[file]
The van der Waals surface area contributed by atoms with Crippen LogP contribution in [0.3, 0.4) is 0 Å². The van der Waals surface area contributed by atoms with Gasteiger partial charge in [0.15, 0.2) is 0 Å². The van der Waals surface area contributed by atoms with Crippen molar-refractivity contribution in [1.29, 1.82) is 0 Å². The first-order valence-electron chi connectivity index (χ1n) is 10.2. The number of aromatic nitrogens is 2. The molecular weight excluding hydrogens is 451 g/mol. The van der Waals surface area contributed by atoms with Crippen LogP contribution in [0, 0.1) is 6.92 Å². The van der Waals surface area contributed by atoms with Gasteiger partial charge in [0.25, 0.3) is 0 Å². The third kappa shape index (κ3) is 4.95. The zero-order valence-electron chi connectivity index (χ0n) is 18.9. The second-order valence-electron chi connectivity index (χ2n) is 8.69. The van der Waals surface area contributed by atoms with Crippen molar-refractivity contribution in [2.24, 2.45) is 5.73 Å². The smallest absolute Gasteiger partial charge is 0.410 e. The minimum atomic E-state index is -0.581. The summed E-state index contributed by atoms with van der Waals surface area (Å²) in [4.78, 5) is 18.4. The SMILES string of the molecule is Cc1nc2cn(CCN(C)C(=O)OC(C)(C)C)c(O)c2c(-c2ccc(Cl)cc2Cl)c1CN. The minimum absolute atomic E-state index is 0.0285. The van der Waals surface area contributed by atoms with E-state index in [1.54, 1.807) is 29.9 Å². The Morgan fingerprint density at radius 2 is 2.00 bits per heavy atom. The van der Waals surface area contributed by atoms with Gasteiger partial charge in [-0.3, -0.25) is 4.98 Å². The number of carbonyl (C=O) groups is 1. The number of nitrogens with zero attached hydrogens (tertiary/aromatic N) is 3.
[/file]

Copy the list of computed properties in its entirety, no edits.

The van der Waals surface area contributed by atoms with Crippen LogP contribution in [0.3, 0.4) is 0 Å². The van der Waals surface area contributed by atoms with Gasteiger partial charge in [0.15, 0.2) is 0 Å². The van der Waals surface area contributed by atoms with Crippen molar-refractivity contribution in [1.29, 1.82) is 0 Å². The first-order valence-electron chi connectivity index (χ1n) is 10.2. The number of aromatic nitrogens is 2. The molecular weight excluding hydrogens is 451 g/mol. The van der Waals surface area contributed by atoms with Crippen LogP contribution in [0, 0.1) is 6.92 Å². The van der Waals surface area contributed by atoms with Gasteiger partial charge in [0.25, 0.3) is 0 Å². The third kappa shape index (κ3) is 4.95. The zero-order valence-electron chi connectivity index (χ0n) is 18.9. The second-order valence-electron chi connectivity index (χ2n) is 8.69. The van der Waals surface area contributed by atoms with Crippen molar-refractivity contribution in [2.24, 2.45) is 5.73 Å². The smallest absolute Gasteiger partial charge is 0.410 e. The minimum atomic E-state index is -0.581. The summed E-state index contributed by atoms with van der Waals surface area (Å²) in [4.78, 5) is 18.4. The SMILES string of the molecule is Cc1nc2cn(CCN(C)C(=O)OC(C)(C)C)c(O)c2c(-c2ccc(Cl)cc2Cl)c1CN. The minimum absolute atomic E-state index is 0.0285. The van der Waals surface area contributed by atoms with E-state index in [1.54, 1.807) is 29.9 Å². The Morgan fingerprint density at radius 2 is 2.00 bits per heavy atom. The van der Waals surface area contributed by atoms with Gasteiger partial charge in [-0.3, -0.25) is 4.98 Å². The number of carbonyl (C=O) groups is 1. The number of nitrogens with zero attached hydrogens (tertiary/aromatic N) is 3.